PDA

View Full Version : Newbie Anyone use down cut bits for wood cutting...



airbrush
06-22-2016, 10:44 AM
I'm mainly cutting wood on my machine and was wondering if anyone uses downcut bits on their machine....I hate sanding parts with a passion and wondering if down cut is a good way to go? or would they get too hot on wood??

ger21
06-22-2016, 11:08 AM
I use downcut bits almost exclusively for cutting hardwoods.

airbrush
06-22-2016, 11:10 AM
and how is the result with those? i'm assuming little to no sanding required..?

Where is a good source to get some...i ordered all of my tools from shars.com, but they have nothing for down cut...

tsinos
06-23-2016, 10:51 AM
Nice questions. I really need also a good supplier.

Στάλθηκε από το Elephone P8000 μου χρησιμοποιώντας Tapatalk

ger21
06-23-2016, 11:19 AM
and how is the result with those? i'm assuming little to no sanding required..?

Depends on what your doing, and what type of wood. Also depends on how well the parts are held down, and how rigid your machine is.
I sand everything that I do, but what I do requires it.

Most of my tools comes from Vortex Tool: Solid Carbide Router Bits and Compression Spirals for woodworking, plastics and non-ferrous industries. (http://www.vortextool.com) or Onsrud.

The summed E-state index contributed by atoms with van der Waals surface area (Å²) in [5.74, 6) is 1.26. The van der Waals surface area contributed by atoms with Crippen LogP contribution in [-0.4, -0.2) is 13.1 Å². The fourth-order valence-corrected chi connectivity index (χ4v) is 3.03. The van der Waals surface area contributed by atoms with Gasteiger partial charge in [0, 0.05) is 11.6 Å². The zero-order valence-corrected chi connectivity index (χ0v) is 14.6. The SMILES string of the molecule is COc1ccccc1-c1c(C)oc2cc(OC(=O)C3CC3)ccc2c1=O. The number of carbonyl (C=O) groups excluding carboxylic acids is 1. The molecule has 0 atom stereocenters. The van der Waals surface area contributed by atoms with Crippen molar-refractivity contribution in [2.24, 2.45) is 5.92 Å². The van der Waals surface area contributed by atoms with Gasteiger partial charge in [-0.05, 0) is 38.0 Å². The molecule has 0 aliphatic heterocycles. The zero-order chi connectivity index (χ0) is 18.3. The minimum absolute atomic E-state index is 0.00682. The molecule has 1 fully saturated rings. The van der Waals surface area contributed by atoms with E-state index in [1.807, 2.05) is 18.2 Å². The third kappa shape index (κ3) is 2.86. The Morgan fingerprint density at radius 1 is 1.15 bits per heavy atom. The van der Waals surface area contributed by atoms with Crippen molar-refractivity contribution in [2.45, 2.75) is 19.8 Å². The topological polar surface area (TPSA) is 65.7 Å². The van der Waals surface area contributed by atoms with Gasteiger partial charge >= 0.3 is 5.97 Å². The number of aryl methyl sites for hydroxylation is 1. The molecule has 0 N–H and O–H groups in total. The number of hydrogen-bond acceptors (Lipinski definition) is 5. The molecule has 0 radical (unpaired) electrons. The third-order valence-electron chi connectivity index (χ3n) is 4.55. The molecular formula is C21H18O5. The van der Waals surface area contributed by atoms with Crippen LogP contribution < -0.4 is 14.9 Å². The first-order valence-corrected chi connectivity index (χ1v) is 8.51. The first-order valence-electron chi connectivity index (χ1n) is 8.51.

Jon.N.CNC
06-23-2016, 05:24 PM
Downcut spiral for pocketing, rebates etc compression spiral for contouring. Upcut spiral ball nose would be the only upcut bit I would use personally, upcut endmill spirals have little or no use for wood imo.

ger21
06-23-2016, 06:29 PM
upcut endmill spirals have little or no use for wood imo.

They are good for cutting vertically mounted boards, mortise and tenons, and box joints.

Jon.N.CNC
06-23-2016, 06:41 PM
They are good for cutting vertically mounted boards, mortise and tenons, and box joints.

Do you mean on the side grain? yeah I suppose if the mortise was very deep and small in size. You will still get furring I'd imagine so if it's not massively deep would a dc spiral no be better.

I must admit I haven't done any routing with end into side grain.

airbrush
06-23-2016, 07:06 PM
Downcut spiral for pocketing, rebates etc compression spiral for contouring. Upcut spiral ball nose would be the only upcut bit I would use personally, upcut endmill spirals have little or no use for wood imo.